Sustainability And Renewable Energy In Architecture An Overview (2008)

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An overview of sustainability and understanding how to design sustainable buildings

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Sustainability And Renewable Energy In Architecture An Overview (2008)

  1. 1. SUSTAINABILITY AND RENEWABLE ENERGY IN ARCHITECTURE
  2. 2. INTRODUCTION TO SUSTAINABILITYWHAT IS SUSTAINABILITYThe best-known definition of sustainability or sustainable development is the definitionby the World Commission on Environment and Development."forms of progress that meet the needs of the present without compromising the abilityof future generations to meet their needs.― Sustainability is about considering the social, economic and environmental implications of what we do with a view to minimising the negative effects on people and quality of life, both now and in the future. ENVIRONMENTAL SOCIAL ECONOMIC THE ‘TRIPLE BOTTOM LINE’
  3. 3. INTRODUCTION TO SUSTAINABILITYWHY SHOULD WE BE SUSTAINABLE?- Environmental Impact of people – Noticeable Climate Change- Increasing Oil price per barrel- 50% of oil resources already exploited- 120 million barrels a day by 2025- Highest % of CO2 in 50 years- 30% increase in energy demand by 2025- Less potable water actually used for drinking and cooking IS SOMEONE TRYING TO TELL US SOMETHING ?  ECONOMIC BENIFITS – 2ND FASTEST GROWING ECONOMY, INNOVATION IN CONSTRUCTION STILL NOT SATISFACTORY  SOCIAL BENEFITS – BETTER SAFER AND HEALTHY LIVING CONDITIONS FOR EVERYONE  EVIRONMENTAL BENEFITS – REDUCE POLLUTION, CONSERVE OUR RESOURCES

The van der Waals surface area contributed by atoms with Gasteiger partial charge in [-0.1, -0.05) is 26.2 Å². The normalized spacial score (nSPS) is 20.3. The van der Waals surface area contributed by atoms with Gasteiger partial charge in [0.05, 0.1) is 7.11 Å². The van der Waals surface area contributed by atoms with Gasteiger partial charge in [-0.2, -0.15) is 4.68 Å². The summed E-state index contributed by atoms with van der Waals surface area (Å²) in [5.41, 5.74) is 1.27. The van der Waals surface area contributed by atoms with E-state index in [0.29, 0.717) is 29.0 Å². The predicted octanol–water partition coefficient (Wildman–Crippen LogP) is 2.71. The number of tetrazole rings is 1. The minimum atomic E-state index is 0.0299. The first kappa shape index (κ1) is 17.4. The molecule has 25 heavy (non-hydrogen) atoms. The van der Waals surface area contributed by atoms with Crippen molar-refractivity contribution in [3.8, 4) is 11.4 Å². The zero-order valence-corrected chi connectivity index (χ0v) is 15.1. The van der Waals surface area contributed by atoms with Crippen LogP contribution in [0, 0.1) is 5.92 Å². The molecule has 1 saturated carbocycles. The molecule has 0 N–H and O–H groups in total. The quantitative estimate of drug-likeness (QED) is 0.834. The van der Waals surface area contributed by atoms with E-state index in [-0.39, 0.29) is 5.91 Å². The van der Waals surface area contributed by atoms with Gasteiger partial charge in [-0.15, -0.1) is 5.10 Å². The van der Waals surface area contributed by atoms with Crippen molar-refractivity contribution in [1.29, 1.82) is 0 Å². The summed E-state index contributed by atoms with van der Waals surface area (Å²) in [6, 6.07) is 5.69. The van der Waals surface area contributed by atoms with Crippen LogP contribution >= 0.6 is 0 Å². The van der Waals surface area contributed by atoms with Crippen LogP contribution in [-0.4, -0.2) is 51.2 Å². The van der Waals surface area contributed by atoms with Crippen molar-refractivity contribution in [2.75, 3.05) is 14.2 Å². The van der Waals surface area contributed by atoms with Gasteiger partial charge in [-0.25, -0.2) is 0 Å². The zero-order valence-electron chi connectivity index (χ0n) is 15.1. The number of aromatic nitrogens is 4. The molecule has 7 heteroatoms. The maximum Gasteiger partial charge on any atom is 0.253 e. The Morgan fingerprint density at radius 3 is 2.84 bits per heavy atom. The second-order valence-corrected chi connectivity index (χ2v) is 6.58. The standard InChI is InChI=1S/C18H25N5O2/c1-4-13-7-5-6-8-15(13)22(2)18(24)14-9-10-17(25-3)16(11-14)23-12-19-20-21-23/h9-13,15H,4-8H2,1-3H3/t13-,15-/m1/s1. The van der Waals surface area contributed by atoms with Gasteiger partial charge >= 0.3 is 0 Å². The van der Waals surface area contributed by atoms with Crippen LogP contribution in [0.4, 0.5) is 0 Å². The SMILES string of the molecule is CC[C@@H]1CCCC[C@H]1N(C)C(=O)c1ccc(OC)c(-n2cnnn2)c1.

4. 4. SUSTAINABLE DEVELOPMENT POLICIES KOYOTO AGREEMENT – 1997 The Kyoto protocol is an international and legally binding agreement to reducegreenhouse gas emissions worldwide (industrialized nations). It came into force inFebruary 2005 after being agreed at a 1997 UN conference in Kyoto, Japan. A total of 174nations ratified the pact to reduce the greenhouse gases emitted by developed countriesto at least 5% below 1990 levels by 2008-12. BALI AGREEMENT – 2007Delegates from over 180 nations, together with observers from intergovernmental andnon-governmental organizations, meet to negotiate a new pact to succeed the Kyotoprotocol, which expires in 2012
  5. 5. SUSTAINABLE DEVELOPMENT POLICIESINDIAN SUSTAINABILITY POLICY –The Government of India has established a separate FinancialInstitution since 1987. Indian Renewable Energy DevelopmentAgency (IREDA) based in New Delhi.‘RENEWABLE ENERGY SOURCES will have a share of 6%from the present level of 1.67% by the year 2012’ - Ministry forNon-conventional Energy Sources (MNES) KERALA ENERGY POLICY –The total electricity generation in 2001-2002 is 7142 MU froman installed capacity of 2601.18 MW. These are projected toreach about 23,000 Gwh and 3800 MW in 2005-06, a steepIncrease.WIND TURBINES , THERMAL POWER STATIONS ANDMICRO HYRO POWER
  6. 6. SUSTAINABLE DEVELOPMENT POLICIES DRIVERS FOR SUSTAINABILITY IN INDIA COMMITMENT TO REDUCE C02 / GREEN HOUSE GAS EMISSIONS ? SOCIAL ASPECTS – HEALTHY AND SAFE ENVIRONMENT ? TAPPING RENEWABLE ENERGY - EXPECTED TO REACH HIGHEST RENEWABLE ENERGY PRODUCER IN THE WORLDTHE CHALLENGES TO SUSTAINABILITY IN INDIA FINANCIAL – WHAT IS VIABLE WILL DEPEND ON PROJECTS TECHNOLOGY AND SKILL DEFECIT RACE AGAINST INTERNATIONAL CONSTRUCTION INDUSRTY STANDARDS WITH INCREASING CLIENTS DEMANDS LACK OF ENFORCEABLE POLICIES AND TARGETS